Tentative analysis of the interceptions of non-indigenous organisms in Europe during 1995-2004.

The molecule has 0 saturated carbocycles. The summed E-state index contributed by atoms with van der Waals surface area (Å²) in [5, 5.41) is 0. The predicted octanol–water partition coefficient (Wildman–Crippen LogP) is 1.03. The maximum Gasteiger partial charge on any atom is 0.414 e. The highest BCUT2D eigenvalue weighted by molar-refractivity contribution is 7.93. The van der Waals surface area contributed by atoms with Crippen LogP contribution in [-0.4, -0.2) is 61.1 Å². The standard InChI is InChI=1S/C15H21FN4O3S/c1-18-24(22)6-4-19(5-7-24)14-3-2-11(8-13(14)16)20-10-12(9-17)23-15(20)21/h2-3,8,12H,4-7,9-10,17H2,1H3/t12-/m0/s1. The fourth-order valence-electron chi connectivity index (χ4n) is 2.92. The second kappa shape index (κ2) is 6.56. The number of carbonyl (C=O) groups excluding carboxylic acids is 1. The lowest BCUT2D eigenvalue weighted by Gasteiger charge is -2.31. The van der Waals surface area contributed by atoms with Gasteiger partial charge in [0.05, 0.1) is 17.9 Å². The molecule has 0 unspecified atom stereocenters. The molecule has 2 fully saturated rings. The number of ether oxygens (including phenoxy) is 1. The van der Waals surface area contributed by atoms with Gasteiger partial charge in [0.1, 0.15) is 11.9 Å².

We analysed the notifications of non-compliance reported by the European and Mediterranean Plant Protection Organization for 29 European countries for the period 1995-2004. Although gaps probably existed for some of these countries, a total of 8889 interceptions of non-indigenous pests were reported, among which insects were largely dominant (75.9%) followed by nematodes (11.7%). Pests came predominantly from Asia (38.2%) but intra-European exchanges contributed roughly the same proportion of pests (33.2%). The predominant commodities on which pests arrived were cut flowers (22.3%), plants for planting and potted plants (19.1%) and vegetables (18.7%); bonsais (8.6%) appeared to contribute more than wood/bark (3.7%) and wood derivates (2.3%). Among the intercepted insects, two orders were quite equally dominant, Diptera (30.7% of which 66.7% of agromyzids) and Homoptera (30.0% among which 82.7% of aleyrodids), far above Coleoptera (17.8% of which 28.1% of cerambycids) and Lepidoptera (9.3% of which 72.6% of noctuids). The intercepted insect species reported as identified with certainty constituted a list of 302 entities, with Bemisia tabaci (Aleyrodidae) and Liriomyza huidobrensis (Agromyzidae) showing the highest number of individuals. The discrepancies observed for some species between a limited number of interceptions and their effective establishment in Europe (e.g. only one interception for the western corn rootworm, Diabrotica virgifera) could be useful for identifying the invasion pathways.